Marshall & Ilsley Corp. has introduced a small-business credit line that-over the telephone-can be turned into as many as four term loans.

The unusual product, available in amounts of up to $250,000, is meant to help customers manage their borrowings and reduce the bank's processing costs.

"It's a single credit line that could satisfy a customers needs forever," said Craig Zander, M&I's director of small-business banking.

Here is how it works. First, the borrower applies for a credit line with an interest rate that is adjusted monthly in accordance with prime rate. If the line is granted, the borrower draws on it as needed. Or the borrower can call M&I and arrange to take some of the funds as fixed-rate term loan, used typically to finance equipment purchases for two to five years.

The fixed rates are updated weekly, using a complex formula based on the rate on short-term treasury bonds. For example, a borrower with a credit line at prime rate could get a two-year term loan at 8.57%.

The customer can take as many as four of the term loans, with no paperwork.

Les Dinkin, managing principal of NBW Consulting Group in Westport, Conn., said most banks allow customers to renegotiate credit lines to set up term loans, but few offer a product with the flexibility of M&I's.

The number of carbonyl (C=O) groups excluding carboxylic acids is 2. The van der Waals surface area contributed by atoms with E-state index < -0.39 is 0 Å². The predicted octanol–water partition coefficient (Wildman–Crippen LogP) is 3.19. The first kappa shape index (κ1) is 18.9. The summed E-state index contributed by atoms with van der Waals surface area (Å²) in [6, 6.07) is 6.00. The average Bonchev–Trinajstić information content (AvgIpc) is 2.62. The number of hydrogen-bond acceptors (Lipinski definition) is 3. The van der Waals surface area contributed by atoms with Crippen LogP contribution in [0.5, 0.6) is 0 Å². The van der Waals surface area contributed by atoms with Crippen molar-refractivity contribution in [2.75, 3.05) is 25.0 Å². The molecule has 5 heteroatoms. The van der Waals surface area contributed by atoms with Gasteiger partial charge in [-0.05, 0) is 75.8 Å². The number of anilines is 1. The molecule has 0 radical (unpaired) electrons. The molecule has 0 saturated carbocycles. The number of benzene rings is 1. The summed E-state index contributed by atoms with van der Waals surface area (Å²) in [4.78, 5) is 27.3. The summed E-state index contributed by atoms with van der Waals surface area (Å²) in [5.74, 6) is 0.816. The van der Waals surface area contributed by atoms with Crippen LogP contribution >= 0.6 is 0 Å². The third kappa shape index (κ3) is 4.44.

"It's a very creative approach," he said. "It gives the business owner an option to manage their debt and monthly expenses."

The bank, which makes loan decisions in 48 hours, requires applicants to provide annual financial statements. Borrowers then use checks to draw on the credit lines, which are renewed annually.

M&I charges an annual fee based on the borrower's total relationship with the bank.

Mr. Zander said the Milwaukee-based bank received nearly 400 inquiries about the product during the first two weeks it was advertised in November. He also expects that it will help retain the customers.

"We hope it will discourage customers from shopping around, and the customer will pay for the convenience of being pre-approved for additional loans," Mr. Zander said.

But some competitors profess to be unfazed. Conrad Kaminski, president and chief executive officer of Lincoln State Bank in Milwaukee, said that M&I's offer has not swayed his small-business customers.

"Smaller banks have been much more attuned to the needs of community businesses, so they still come to us," he said.

M&I's small business offering is modeled after a consumer loan product that allows customers to draw on a home equity line of credit to set up term loans to finance individual purchases.

Mr. Zander said the bank will continue to pattern its small-business offerings after consumer products because entrepreneurs have different financial needs than large corporate customers.

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